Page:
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View breid's profile

Steam bending for first time

by breid
posted 08-25-2016 06:29 PM


10 replies so far

View Loren's profile

Loren

10477 posts in 4033 days


#1 posted 08-25-2016 08:01 PM

Ash can be bent into a very tight radius, a hairpin
bend with proper back-strapping and good ash
for bending.

http://www.woodweb.com/knowledge_base/Rx_For_Bending_Wood.html

View Monte Pittman's profile

Monte Pittman

30349 posts in 2723 days


#2 posted 08-25-2016 08:35 PM

What Loren said.

Welcome to Lumberjocks

-- Nature created it, I just assemble it.

View jwmalone's profile

jwmalone

769 posts in 1087 days


#3 posted 08-25-2016 08:47 PM

Welcome. you can bend it right up to the point it breaks:) don’t go passed it. Seriously Loren is correct.

-- "Boy you could get more work done it you quit flapping your pie hole" Grandpa

View runswithscissors's profile

runswithscissors

3034 posts in 2410 days


#4 posted 08-26-2016 07:31 AM

Just to emphasize what Loren says: definitely use backstopping. Ideal material is the steel banding they use to strap together sling loads of lumber. Though unfortunately woven fiber banding seems to be replacing some of that. It wouldn’t do, as you need the steel to resist stretching. Clamp the banding tightly at both ends of the stock before you start the bend. All of the movement of wood fibers has to take place at the inside of the bend. Without the backstopping, you’ll simply break the fibers at the outside of the bend by stretching them, which they can’t stand.

-- I admit to being an adrenaline junky; fortunately, I'm very easily frightened

View runswithscissors's profile

runswithscissors

3034 posts in 2410 days


#5 posted 08-27-2016 08:31 PM

I meant “backstopping.” Brain fart, I guess.

-- I admit to being an adrenaline junky; fortunately, I'm very easily frightened

View becikeja's profile

becikeja

991 posts in 3198 days


#6 posted 08-30-2016 10:28 AM

breid thanks for starting this post. I have heard that you will get better results with air dried lumber vs kiln dried lumber. Unfortunately I do not have any experience in this area but have been thinking about trying it. Can someone comment on the air dried vs kiln dried results?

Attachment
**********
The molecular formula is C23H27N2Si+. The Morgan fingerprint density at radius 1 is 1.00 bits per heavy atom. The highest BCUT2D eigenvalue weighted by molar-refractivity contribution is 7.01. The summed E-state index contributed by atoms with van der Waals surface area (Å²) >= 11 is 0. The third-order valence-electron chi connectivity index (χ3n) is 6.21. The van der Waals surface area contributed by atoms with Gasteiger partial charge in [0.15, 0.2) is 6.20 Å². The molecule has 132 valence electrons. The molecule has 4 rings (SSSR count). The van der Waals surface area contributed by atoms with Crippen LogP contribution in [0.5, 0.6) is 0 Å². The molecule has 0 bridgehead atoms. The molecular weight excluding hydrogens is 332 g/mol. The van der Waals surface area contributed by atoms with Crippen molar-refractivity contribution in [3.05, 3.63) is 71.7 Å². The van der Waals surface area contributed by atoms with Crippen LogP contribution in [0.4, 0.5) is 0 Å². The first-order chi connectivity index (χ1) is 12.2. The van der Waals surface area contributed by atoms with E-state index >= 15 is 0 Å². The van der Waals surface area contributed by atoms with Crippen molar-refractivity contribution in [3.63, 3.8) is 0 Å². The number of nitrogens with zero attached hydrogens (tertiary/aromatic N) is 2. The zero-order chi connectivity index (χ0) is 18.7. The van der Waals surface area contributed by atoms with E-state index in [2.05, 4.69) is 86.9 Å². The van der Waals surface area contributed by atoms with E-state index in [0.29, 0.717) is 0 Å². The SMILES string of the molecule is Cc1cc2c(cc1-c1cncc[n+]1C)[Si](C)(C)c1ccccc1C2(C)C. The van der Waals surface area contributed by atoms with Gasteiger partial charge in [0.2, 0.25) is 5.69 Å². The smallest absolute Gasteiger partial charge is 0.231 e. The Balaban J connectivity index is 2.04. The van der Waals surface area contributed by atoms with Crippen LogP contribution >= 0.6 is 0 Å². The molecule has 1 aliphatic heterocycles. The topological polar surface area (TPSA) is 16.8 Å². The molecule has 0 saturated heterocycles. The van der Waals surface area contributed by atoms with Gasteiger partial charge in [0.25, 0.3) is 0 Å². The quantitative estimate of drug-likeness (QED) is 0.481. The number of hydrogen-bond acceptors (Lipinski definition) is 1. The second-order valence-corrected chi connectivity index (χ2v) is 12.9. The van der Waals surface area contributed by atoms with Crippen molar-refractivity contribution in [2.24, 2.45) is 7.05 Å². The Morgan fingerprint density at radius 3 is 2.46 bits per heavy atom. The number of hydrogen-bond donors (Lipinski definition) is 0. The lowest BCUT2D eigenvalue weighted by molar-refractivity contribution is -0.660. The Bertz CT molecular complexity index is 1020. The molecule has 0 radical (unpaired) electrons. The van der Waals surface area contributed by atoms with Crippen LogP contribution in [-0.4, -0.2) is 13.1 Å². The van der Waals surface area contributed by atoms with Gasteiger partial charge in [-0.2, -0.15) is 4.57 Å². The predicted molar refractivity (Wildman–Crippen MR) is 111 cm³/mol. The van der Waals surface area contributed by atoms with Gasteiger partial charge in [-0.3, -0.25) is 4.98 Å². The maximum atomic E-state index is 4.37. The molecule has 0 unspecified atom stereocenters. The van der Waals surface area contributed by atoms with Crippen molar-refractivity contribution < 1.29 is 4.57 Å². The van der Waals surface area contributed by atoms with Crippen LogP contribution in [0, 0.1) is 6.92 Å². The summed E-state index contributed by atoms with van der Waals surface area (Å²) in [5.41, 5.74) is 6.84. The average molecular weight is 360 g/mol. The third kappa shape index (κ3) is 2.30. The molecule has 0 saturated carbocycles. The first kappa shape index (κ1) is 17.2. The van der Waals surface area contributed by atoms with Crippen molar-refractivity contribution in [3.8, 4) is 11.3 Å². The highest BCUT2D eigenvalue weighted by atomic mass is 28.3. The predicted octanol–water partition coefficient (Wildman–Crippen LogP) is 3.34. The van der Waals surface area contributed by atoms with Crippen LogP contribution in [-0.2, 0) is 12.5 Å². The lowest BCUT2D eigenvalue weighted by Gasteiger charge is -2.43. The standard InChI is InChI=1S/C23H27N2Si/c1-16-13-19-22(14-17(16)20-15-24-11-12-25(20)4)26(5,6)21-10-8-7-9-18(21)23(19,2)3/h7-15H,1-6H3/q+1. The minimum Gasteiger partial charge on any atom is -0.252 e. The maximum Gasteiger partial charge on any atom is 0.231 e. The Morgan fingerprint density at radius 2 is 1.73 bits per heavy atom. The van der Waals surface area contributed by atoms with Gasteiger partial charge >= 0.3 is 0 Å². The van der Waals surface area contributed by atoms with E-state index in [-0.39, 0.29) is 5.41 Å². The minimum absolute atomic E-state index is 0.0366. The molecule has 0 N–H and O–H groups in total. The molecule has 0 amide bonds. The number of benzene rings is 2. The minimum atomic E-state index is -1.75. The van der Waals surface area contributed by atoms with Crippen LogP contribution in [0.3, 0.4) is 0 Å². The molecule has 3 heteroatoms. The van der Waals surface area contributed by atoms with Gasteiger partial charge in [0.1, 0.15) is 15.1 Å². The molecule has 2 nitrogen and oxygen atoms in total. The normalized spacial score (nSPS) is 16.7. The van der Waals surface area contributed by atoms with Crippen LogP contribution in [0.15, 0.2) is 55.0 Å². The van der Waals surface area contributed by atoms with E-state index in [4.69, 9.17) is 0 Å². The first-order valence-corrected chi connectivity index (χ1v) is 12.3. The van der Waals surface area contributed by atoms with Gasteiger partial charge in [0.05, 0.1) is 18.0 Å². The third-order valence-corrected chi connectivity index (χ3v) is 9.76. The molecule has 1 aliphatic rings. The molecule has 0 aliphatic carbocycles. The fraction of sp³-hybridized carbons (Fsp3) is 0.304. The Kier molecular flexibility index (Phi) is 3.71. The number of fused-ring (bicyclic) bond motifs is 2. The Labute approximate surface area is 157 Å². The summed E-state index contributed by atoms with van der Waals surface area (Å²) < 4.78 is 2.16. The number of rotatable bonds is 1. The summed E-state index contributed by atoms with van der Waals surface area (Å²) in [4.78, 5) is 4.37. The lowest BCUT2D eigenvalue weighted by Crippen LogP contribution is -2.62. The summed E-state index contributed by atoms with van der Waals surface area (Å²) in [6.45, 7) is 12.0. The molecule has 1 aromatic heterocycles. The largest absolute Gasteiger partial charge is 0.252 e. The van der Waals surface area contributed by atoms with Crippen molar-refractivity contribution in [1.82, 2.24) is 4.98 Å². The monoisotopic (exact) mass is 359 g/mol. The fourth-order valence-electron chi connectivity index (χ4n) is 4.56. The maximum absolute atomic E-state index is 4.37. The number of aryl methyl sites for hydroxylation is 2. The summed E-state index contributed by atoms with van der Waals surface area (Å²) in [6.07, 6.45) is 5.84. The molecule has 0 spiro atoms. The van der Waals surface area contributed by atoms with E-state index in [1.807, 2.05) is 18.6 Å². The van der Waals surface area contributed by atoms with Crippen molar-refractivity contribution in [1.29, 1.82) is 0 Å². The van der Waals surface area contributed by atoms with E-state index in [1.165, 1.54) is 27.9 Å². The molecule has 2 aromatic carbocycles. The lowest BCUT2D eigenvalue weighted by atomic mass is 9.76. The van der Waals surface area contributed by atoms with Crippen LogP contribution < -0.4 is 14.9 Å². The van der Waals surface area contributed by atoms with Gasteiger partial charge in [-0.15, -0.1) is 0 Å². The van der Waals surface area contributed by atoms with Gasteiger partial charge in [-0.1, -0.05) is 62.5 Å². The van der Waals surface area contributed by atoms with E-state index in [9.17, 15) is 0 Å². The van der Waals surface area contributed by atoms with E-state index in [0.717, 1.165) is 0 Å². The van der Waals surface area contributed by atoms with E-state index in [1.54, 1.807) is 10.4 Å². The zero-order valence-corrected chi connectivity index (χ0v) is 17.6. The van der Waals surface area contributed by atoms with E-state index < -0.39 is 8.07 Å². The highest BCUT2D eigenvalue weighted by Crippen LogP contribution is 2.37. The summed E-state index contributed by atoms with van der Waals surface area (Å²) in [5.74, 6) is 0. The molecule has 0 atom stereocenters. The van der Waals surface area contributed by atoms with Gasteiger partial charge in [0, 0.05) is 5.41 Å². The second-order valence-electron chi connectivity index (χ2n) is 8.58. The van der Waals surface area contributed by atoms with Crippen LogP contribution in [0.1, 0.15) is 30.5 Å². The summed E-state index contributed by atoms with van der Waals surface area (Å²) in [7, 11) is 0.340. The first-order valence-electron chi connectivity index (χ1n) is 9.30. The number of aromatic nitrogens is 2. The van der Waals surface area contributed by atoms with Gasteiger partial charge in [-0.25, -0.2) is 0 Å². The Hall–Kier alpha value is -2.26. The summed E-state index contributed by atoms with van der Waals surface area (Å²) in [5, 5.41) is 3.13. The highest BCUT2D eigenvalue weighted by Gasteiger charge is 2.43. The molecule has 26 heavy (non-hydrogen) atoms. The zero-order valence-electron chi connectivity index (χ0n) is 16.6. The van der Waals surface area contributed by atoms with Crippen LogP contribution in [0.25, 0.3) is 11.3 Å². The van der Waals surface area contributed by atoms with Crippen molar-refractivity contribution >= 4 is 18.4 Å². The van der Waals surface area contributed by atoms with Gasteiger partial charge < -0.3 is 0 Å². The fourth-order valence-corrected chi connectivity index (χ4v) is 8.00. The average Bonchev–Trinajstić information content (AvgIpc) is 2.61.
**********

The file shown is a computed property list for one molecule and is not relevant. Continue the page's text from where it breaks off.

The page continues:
-- Don't outsmart your common sense

View JAAune's profile

JAAune

1864 posts in 2702 days


#7 posted 08-30-2016 01:20 PM

Heating wood softens the lignin which is what binds the wood fibers together. Drying the wood in a kiln basically bakes the lignin into a permanent set which prevents it from softening under heat. The same effect happens with air-dried wood that has been allowed to drop under 10% moisture content for a long period of time.

You can try to bend kiln dried wood but it is likely to break if you attempt anything more than a mild bend.

-- See my work at http://remmertstudios.com and http://altaredesign.com

View breid's profile

breid

2 posts in 1025 days


#8 posted 08-30-2016 05:06 PM

Thanks for all the advice guys, I will have to do some experimenting and see what happens. I will be happy to keep everyone posted with pictures of the project.

View Loren's profile

Loren

10477 posts in 4033 days


#9 posted 08-30-2016 06:08 PM

I bend 4/4 kiln-dried ash and walnut into 8” radius with
a strap with minimal failure. I can’t really get air
dried wood in my area. I’m sure it’s better but I’ve
had better results with kiln-dried than I expected.

View JAAune's profile

JAAune

1864 posts in 2702 days


#10 posted 08-31-2016 12:41 AM



I bend 4/4 kiln-dried ash and walnut into 8” radius with
a strap with minimal failure. I can t really get air
dried wood in my area. I m sure it s better but I ve
had better results with kiln-dried than I expected.

- Loren

Not bad but ash and walnut are some of the best species for bending and you can get around a really small radius with air-dried. I’ve done 8/4 cherry around an 8” radius and cherry isn’t the easiest to bend.

-- See my work at http://remmertstudios.com and http://altaredesign.com

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